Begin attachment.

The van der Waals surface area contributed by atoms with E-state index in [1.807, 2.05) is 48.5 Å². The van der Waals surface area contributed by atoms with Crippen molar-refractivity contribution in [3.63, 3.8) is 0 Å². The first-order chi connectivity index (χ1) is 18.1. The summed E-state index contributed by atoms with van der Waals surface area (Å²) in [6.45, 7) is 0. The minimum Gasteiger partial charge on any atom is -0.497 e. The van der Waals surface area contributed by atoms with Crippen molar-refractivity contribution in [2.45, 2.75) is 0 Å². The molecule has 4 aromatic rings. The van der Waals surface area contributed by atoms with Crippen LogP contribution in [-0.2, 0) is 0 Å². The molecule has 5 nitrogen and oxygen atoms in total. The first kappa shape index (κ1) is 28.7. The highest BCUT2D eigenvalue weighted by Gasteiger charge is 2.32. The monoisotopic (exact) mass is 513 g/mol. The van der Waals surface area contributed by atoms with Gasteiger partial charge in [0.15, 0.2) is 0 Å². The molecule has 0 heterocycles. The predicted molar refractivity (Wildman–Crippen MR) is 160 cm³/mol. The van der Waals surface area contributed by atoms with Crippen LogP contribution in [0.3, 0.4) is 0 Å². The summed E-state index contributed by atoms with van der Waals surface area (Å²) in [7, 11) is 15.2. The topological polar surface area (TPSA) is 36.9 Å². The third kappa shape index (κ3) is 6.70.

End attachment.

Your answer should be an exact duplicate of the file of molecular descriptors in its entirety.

The van der Waals surface area contributed by atoms with E-state index in [1.807, 2.05) is 48.5 Å². The van der Waals surface area contributed by atoms with Crippen molar-refractivity contribution in [3.63, 3.8) is 0 Å². The first-order chi connectivity index (χ1) is 18.1. The summed E-state index contributed by atoms with van der Waals surface area (Å²) in [6.45, 7) is 0. The minimum Gasteiger partial charge on any atom is -0.497 e. The van der Waals surface area contributed by atoms with Crippen molar-refractivity contribution in [2.45, 2.75) is 0 Å². The molecule has 4 aromatic rings. The van der Waals surface area contributed by atoms with Crippen LogP contribution in [-0.2, 0) is 0 Å². The molecule has 5 nitrogen and oxygen atoms in total. The first kappa shape index (κ1) is 28.7. The highest BCUT2D eigenvalue weighted by Gasteiger charge is 2.32. The monoisotopic (exact) mass is 513 g/mol. The van der Waals surface area contributed by atoms with Gasteiger partial charge in [0.15, 0.2) is 0 Å². The molecule has 0 heterocycles. The predicted molar refractivity (Wildman–Crippen MR) is 160 cm³/mol. The van der Waals surface area contributed by atoms with Crippen LogP contribution in [0.3, 0.4) is 0 Å². The summed E-state index contributed by atoms with van der Waals surface area (Å²) in [7, 11) is 15.2. The topological polar surface area (TPSA) is 36.9 Å². The third kappa shape index (κ3) is 6.70.